Talking about the GVCs we can cite the example of the apple iphone which is produced in China but most of the profit from the sale of the iphone goes to the US and not to china. So when we talk about manufacturing in India or “Make in India” we should not be bogged down by the fact that everything from the scratch should be produced in India because it does not work in this way no matter how efficient and competitive the Indian economy tries to be. So connectivity with our neighbours is not a matter of choice like the yester years but has become a necessary thing. Therefore we need to know that which country can produce which commodity at a least cost. For example China makes a lot of money because they make millions of iphones and other products. They are huge in volume. They have played the volume game and not the margin game. Now if a country like India has to play the volume game they will have to integrate with their neighbours, integrate “look east and act east” and integrate wherever there is a comparative advantage. In this aspect the Exim bank plays a very important role in raising resources and lending them as lines of credit (LOC) to various foreign countries. The foreign countries in turn use these resources to import from India thus giving an opportunity to the Indian companies to showcase their product so that in the future they can build a commercial relation with the countries and become globally operating Indian companies. When India started its development process they were in favour of import substitution and were export pessimist but in the recent times India has become increasingly open and from export pessimist they have increasingly become import optimist. Going by data of the last ten years we find that growth rate of the GDP have increased several times but the rate of growth of the exports have increased more than the increase in imports.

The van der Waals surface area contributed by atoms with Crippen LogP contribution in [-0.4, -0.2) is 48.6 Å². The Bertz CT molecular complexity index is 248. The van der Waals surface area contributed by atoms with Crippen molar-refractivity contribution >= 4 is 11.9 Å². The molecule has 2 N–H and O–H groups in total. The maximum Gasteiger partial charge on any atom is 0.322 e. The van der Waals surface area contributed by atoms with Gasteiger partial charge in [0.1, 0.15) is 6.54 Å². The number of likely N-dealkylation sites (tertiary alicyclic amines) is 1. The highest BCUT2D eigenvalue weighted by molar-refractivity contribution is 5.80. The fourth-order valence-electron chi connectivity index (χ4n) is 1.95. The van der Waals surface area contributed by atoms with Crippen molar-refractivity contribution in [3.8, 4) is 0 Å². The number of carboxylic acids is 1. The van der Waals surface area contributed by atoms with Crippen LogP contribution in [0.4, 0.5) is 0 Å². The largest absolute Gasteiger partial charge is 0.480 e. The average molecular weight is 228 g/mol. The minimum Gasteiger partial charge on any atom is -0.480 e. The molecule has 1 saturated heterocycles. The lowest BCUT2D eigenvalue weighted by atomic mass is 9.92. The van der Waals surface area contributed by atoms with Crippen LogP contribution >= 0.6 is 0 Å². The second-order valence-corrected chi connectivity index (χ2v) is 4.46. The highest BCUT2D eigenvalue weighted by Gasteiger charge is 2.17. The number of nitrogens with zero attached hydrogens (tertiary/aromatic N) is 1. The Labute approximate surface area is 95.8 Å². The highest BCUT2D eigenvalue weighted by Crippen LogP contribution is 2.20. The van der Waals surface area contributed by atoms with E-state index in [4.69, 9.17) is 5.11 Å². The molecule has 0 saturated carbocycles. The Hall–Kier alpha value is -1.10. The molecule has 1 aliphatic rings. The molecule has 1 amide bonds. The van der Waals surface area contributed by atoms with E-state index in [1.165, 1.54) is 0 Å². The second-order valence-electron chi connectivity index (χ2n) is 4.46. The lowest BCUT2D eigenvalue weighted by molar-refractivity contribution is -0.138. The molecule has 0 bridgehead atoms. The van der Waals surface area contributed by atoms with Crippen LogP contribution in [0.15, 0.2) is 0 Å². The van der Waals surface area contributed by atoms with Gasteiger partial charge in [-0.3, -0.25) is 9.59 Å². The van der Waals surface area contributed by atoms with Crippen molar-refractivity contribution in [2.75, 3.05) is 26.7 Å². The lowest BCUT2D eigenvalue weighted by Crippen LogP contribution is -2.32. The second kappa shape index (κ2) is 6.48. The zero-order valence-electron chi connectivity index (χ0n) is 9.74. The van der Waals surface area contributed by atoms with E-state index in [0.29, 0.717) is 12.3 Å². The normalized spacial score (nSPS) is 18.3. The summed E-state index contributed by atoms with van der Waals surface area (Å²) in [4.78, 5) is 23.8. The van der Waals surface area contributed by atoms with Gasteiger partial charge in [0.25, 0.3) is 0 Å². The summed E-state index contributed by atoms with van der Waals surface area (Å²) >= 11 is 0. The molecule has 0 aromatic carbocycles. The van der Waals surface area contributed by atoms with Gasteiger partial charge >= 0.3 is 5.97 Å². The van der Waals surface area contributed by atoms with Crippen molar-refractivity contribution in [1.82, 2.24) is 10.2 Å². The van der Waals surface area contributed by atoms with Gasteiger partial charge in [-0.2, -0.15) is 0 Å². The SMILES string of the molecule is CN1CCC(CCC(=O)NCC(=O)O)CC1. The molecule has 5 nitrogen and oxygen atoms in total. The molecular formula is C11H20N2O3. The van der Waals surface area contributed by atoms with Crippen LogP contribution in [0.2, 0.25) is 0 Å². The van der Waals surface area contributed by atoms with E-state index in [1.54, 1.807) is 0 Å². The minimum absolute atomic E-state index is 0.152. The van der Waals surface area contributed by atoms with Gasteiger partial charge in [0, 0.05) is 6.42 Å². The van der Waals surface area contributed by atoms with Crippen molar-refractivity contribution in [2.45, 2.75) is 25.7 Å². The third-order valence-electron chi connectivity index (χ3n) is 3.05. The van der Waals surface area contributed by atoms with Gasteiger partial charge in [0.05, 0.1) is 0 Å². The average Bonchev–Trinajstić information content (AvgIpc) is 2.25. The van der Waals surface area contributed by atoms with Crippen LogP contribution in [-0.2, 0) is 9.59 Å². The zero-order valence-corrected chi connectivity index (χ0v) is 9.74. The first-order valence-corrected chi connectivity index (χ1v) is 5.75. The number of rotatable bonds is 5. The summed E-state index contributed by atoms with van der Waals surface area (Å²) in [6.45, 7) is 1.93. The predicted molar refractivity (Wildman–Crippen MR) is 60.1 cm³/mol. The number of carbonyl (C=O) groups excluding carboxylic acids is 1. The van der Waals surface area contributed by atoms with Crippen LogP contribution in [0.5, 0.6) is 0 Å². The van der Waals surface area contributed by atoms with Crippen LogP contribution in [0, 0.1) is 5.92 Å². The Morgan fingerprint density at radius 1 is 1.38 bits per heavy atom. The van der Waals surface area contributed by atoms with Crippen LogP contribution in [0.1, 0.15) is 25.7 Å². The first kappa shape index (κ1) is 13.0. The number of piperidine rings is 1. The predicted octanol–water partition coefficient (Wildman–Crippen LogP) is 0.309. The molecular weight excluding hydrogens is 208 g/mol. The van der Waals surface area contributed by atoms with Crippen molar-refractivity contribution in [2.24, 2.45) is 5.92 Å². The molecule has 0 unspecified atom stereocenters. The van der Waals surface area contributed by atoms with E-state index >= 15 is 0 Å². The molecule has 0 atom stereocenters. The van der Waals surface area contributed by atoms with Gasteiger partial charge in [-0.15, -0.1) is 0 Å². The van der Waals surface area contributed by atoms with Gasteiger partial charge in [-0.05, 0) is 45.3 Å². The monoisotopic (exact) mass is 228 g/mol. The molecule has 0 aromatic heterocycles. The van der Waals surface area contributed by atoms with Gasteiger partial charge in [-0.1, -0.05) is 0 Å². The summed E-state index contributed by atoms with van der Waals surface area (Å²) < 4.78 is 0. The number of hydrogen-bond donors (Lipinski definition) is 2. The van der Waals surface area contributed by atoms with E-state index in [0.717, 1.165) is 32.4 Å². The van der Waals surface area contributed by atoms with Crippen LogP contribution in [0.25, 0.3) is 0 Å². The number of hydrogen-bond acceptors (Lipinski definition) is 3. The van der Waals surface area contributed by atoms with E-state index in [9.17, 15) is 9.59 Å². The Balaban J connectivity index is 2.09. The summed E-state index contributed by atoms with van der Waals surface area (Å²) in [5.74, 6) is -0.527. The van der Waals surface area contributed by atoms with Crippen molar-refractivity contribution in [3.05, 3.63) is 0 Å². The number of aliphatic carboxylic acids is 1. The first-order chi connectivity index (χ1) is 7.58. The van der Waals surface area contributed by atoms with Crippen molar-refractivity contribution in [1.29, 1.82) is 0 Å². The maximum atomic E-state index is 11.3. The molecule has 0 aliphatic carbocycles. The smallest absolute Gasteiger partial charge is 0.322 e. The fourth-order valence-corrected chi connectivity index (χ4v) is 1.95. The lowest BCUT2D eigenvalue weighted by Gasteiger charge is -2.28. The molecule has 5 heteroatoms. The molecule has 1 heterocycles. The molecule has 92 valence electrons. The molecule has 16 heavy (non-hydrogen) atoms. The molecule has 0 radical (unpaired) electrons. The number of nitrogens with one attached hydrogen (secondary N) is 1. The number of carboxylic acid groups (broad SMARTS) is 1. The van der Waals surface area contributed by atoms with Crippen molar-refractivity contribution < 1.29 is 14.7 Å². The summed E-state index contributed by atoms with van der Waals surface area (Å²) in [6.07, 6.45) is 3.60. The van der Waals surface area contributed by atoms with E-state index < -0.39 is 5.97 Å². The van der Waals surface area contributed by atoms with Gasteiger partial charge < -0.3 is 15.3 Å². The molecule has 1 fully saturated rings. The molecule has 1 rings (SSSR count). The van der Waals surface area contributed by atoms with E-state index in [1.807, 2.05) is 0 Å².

During the last fifteen years the pattern of exports for India has changed drastically. There has been a decisive shift from the west to the east. Previously the major trading partners for india was Europe and North America and today it is the East with which India trades the most. This actually perhaps echoes the observation of the economic historian Angus Maddison, who documented the fact that until the 1950’s the share of china and India in global GDP were almost 50%. India and China together make up almost 40% of the world population. Now if the centre of gravity in terms of investment pattern and trade pattern are shifting east then we are just going back to a historical balance and the world is becoming more equitable because if we have a equitable distribution of income and trade there exists a proportional relationship between population and GDP. We are seeing this in India’s trade patterns. For example the the share of America in our export basket has gone down from 25% to 18%, the share of Europe has gone down from 26% to 19% and Asia as a whole including China has grown from 42% to 50% during the last ten to fifteen years. As a matter of fact india-China economic relationship is one of the fastest growing economic relationships in the world and this relationship has grown at a fantastic CAGR. According to e reprt prepared by the EXIM bank, during the year 2001 India ranked number 19 in the list of countries that China export to but in the recent times India has moved up to number 6, this shows how important india has become as an export destination for china. An peculiar characteristic about the south Asian trade is the fact that about 95% of the trade done by south asian countries is with thw rest of the world and not with each other. This is the only part of the world where this analogy exists. In most part of the world foreign trade takes place within few kilometres. For example in NAFTA most of the trade takes place between Canada and US or between USA and Mexico.